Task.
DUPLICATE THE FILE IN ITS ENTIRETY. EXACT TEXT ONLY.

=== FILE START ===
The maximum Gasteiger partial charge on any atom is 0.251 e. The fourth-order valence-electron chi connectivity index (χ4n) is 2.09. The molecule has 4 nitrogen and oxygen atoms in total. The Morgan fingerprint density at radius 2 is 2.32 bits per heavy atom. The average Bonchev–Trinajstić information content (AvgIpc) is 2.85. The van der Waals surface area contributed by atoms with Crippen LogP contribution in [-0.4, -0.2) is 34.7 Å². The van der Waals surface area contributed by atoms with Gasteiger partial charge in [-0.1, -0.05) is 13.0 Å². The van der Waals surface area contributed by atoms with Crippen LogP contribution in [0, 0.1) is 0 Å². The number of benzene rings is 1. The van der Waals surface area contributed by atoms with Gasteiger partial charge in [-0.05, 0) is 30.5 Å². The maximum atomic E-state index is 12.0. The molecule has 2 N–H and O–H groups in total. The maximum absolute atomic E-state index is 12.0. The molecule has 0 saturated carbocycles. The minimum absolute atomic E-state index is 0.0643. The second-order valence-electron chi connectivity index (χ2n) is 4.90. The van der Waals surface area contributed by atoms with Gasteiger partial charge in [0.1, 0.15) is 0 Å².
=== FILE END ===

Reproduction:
The maximum Gasteiger partial charge on any atom is 0.251 e. The fourth-order valence-electron chi connectivity index (χ4n) is 2.09. The molecule has 4 nitrogen and oxygen atoms in total. The Morgan fingerprint density at radius 2 is 2.32 bits per heavy atom. The average Bonchev–Trinajstić information content (AvgIpc) is 2.85. The van der Waals surface area contributed by atoms with Crippen LogP contribution in [-0.4, -0.2) is 34.7 Å². The van der Waals surface area contributed by atoms with Gasteiger partial charge in [-0.1, -0.05) is 13.0 Å². The van der Waals surface area contributed by atoms with Crippen LogP contribution in [0, 0.1) is 0 Å². The number of benzene rings is 1. The van der Waals surface area contributed by atoms with Gasteiger partial charge in [-0.05, 0) is 30.5 Å². The maximum atomic E-state index is 12.0. The molecule has 2 N–H and O–H groups in total. The maximum absolute atomic E-state index is 12.0. The molecule has 0 saturated carbocycles. The minimum absolute atomic E-state index is 0.0643. The second-order valence-electron chi connectivity index (χ2n) is 4.90. The van der Waals surface area contributed by atoms with Gasteiger partial charge in [0.1, 0.15) is 0 Å².